Working Holiday Visas for Irish citizens

What is a working holiday visa?

Ireland has working holiday agreements with a number of different countries. These allow young people to travel to another country for longer than a tourist visa and to work while you are there to support your travel expenses.

The criteria vary from country to country but generally the programmes are open to young people between the ages of 18 and 30 or 35, who hold private health insurance and can provide proof of funds to support themselves.

In most cases you can find casual or temporary work once you arrive in the country and can also study while you are there. The main purpose of your trip should be to holiday and the work or studying should be supplemental. If you are traveling primarily to work or to study you should look into other visas.

Note: Most working holiday agreement programmes have been suspended during the Covid-19 pandemic and many countries are not processing new applications at this time.

What countries take part?

Ireland has working holiday agreements with:

  • Argentina
  • Australia
  • Canada
  • Chile
  • Hong Kong
  • Japan
  • New Zealand
  • Republic of Korea (South Korea)
  • Taiwan
  • United States of America.

You should note that the application process and requirements for the USA differs significantly from the rest. See ‘USA – intern work and travel programme’ below.

Irish citizens do not need a working holiday agreement to live and work within the EU/EEA, Switzerland and the UK.

Eligibility and requirements

The details of who is eligible and what you will be entitled to do vary country by country. The table below has some of the details for each country. You can get more information by following the links for each country.

Working holiday visas for Irish citizens
Age How long can you stay? Application cost Can you study?
Argentina 18-30 6 months, possibility of renewal to 9 €50 Up to 3 months
Australia 18-35 12 months,

Possible to get a second and third

$495 AUD Up to 4 months
Canada 18-35 Up to 24 months CAD participation fee $156, working permit $100 Yes
Chile 18-30 12 months Contact embassy for visa fees Yes
Hong Kong 18-30 12 months Free No
Japan 18-30 12 months Free You can only study Japanese for up to 3 months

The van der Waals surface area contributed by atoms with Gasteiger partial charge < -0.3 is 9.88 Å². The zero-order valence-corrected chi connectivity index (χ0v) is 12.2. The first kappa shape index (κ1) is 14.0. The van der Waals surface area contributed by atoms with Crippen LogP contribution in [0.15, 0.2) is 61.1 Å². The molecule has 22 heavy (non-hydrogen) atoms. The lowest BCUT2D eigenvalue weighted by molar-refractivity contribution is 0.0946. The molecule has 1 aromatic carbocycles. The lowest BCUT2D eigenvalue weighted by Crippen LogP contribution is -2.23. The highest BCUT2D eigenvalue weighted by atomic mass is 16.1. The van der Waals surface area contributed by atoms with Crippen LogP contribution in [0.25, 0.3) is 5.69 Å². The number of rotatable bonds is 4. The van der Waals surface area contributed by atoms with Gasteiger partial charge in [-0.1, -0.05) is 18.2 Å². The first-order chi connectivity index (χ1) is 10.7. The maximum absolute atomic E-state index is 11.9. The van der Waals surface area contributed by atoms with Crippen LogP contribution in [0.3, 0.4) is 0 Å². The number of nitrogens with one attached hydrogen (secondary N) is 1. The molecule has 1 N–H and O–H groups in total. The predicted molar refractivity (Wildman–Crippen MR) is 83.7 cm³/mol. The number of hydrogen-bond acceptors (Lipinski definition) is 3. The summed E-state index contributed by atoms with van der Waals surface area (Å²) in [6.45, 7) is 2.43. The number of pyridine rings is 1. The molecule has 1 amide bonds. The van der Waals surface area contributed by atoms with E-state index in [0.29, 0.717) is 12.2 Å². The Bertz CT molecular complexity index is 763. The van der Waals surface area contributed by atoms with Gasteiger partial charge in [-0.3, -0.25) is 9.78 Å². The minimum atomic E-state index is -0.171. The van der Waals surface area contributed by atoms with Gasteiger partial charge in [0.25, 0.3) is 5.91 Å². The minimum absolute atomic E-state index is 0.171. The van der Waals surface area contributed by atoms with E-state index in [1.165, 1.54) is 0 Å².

New Zealand 18-30 12 months $280 NZD Up to 6 months
Korea 18-30 12 months $60 USD Up to 6 months
Taiwan 18-30 12 months €86 You can only study Chinese for up to 3 months

See also ‘USA - Intern work and travel programme’ below.

How to apply

For most countries you will gather your documents and submit an application form either online or at the country’s embassy. The application and required documentation vary but you will most likely be asked for:

  • A passport
  • Proof of private health insurance
  • Proof of funds to support yourself
  • Either a plane ticket home or the funds to purchase one
  • In some cases you will be asked for a letter or essay explaining why you are applying for the programme

USA – Intern work and travel programme

The application process and requirements for the USA varies significantly from the other countries. Instead of being called a “Working Holiday Visa” their programme is called the Intern Work and Travel Programme. You are eligible for it if you are a current student or if you have graduated within the past 12 months.

While other programmes specify that travelling should be your primary goal and any work you do should be to cover your expenses, for this programme you will need to find a job or internship that is related to your field of study and that requires a minimum of 32 hours a week. You may not work in unskilled or casual labour positons, and your internship must not require more than 20% clerical or office support.

How to apply

Before you can apply for a visa you must apply for a DS-2019 form through an approved sponsoring organisation. If your DS-2019 form is approved by the sponsoring organisation your next step is to apply for a J-1 Exchange Visitor visa at the US Embassy.

Where to apply

You can find application forms and instructions on the immigration or Irish embassy page for the country that interests you.

Page edited: 25 April 2022